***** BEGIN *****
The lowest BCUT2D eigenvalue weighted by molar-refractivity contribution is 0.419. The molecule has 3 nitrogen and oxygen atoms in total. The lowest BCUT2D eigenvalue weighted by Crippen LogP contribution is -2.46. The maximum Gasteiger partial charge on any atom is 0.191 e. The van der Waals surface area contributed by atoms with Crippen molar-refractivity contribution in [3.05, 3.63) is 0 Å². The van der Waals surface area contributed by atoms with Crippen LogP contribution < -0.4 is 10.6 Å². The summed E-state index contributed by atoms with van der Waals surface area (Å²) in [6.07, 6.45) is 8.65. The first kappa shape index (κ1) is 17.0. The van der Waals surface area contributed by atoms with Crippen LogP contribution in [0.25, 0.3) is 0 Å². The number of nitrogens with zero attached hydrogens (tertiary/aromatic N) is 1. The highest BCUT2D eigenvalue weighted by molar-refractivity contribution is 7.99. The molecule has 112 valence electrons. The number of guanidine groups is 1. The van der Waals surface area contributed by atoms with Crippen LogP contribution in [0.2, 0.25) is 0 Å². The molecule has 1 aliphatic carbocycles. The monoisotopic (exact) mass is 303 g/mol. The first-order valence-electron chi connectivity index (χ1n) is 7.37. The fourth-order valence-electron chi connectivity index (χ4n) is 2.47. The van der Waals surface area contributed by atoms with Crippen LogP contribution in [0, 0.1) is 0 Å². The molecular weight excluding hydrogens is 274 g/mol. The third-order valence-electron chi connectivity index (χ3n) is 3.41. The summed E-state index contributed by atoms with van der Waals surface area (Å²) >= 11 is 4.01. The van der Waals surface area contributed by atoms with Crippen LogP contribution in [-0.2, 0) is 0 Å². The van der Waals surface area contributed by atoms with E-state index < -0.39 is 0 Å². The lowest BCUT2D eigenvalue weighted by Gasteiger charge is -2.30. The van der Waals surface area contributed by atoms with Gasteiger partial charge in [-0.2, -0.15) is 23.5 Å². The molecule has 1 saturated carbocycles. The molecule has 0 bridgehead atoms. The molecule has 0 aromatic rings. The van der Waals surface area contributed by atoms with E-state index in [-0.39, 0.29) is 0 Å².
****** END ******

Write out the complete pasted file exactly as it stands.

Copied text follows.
The lowest BCUT2D eigenvalue weighted by molar-refractivity contribution is 0.419. The molecule has 3 nitrogen and oxygen atoms in total. The lowest BCUT2D eigenvalue weighted by Crippen LogP contribution is -2.46. The maximum Gasteiger partial charge on any atom is 0.191 e. The van der Waals surface area contributed by atoms with Crippen molar-refractivity contribution in [3.05, 3.63) is 0 Å². The van der Waals surface area contributed by atoms with Crippen LogP contribution < -0.4 is 10.6 Å². The summed E-state index contributed by atoms with van der Waals surface area (Å²) in [6.07, 6.45) is 8.65. The first kappa shape index (κ1) is 17.0. The van der Waals surface area contributed by atoms with Crippen LogP contribution in [0.25, 0.3) is 0 Å². The number of nitrogens with zero attached hydrogens (tertiary/aromatic N) is 1. The highest BCUT2D eigenvalue weighted by molar-refractivity contribution is 7.99. The molecule has 112 valence electrons. The number of guanidine groups is 1. The van der Waals surface area contributed by atoms with Crippen LogP contribution in [0.2, 0.25) is 0 Å². The molecule has 1 aliphatic carbocycles. The monoisotopic (exact) mass is 303 g/mol. The first-order valence-electron chi connectivity index (χ1n) is 7.37. The fourth-order valence-electron chi connectivity index (χ4n) is 2.47. The van der Waals surface area contributed by atoms with Crippen LogP contribution in [0, 0.1) is 0 Å². The molecular weight excluding hydrogens is 274 g/mol. The third-order valence-electron chi connectivity index (χ3n) is 3.41. The summed E-state index contributed by atoms with van der Waals surface area (Å²) >= 11 is 4.01. The van der Waals surface area contributed by atoms with Crippen LogP contribution in [-0.2, 0) is 0 Å². The van der Waals surface area contributed by atoms with E-state index < -0.39 is 0 Å². The lowest BCUT2D eigenvalue weighted by Gasteiger charge is -2.30. The van der Waals surface area contributed by atoms with Gasteiger partial charge in [-0.2, -0.15) is 23.5 Å². The molecule has 1 saturated carbocycles. The molecule has 0 bridgehead atoms. The molecule has 0 aromatic rings. The van der Waals surface area contributed by atoms with E-state index in [-0.39, 0.29) is 0 Å².